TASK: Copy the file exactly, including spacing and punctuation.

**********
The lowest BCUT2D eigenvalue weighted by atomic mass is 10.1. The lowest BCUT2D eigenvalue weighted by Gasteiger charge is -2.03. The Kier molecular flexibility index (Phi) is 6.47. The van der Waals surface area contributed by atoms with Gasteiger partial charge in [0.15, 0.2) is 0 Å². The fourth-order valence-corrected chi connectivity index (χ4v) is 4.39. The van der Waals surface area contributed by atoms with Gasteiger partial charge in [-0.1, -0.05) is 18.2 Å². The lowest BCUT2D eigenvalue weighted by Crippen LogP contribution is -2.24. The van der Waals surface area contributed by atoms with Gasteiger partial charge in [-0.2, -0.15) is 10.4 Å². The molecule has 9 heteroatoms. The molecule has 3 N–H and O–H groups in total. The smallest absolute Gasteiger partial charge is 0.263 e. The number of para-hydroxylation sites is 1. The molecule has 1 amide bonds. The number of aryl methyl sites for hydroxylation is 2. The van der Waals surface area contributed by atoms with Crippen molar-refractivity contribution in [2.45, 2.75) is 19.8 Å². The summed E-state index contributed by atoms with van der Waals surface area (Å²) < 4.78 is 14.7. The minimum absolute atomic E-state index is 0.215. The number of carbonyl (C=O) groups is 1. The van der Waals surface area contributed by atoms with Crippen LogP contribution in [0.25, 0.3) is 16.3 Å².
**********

The lowest BCUT2D eigenvalue weighted by atomic mass is 10.1. The lowest BCUT2D eigenvalue weighted by Gasteiger charge is -2.03. The Kier molecular flexibility index (Phi) is 6.47. The van der Waals surface area contributed by atoms with Gasteiger partial charge in [0.15, 0.2) is 0 Å². The fourth-order valence-corrected chi connectivity index (χ4v) is 4.39. The van der Waals surface area contributed by atoms with Gasteiger partial charge in [-0.1, -0.05) is 18.2 Å². The lowest BCUT2D eigenvalue weighted by Crippen LogP contribution is -2.24. The van der Waals surface area contributed by atoms with Gasteiger partial charge in [-0.2, -0.15) is 10.4 Å². The molecule has 9 heteroatoms. The molecule has 3 N–H and O–H groups in total. The smallest absolute Gasteiger partial charge is 0.263 e. The number of para-hydroxylation sites is 1. The molecule has 1 amide bonds. The number of aryl methyl sites for hydroxylation is 2. The van der Waals surface area contributed by atoms with Crippen molar-refractivity contribution in [2.45, 2.75) is 19.8 Å². The summed E-state index contributed by atoms with van der Waals surface area (Å²) < 4.78 is 14.7. The minimum absolute atomic E-state index is 0.215. The number of carbonyl (C=O) groups is 1. The van der Waals surface area contributed by atoms with Crippen LogP contribution in [0.25, 0.3) is 16.3 Å².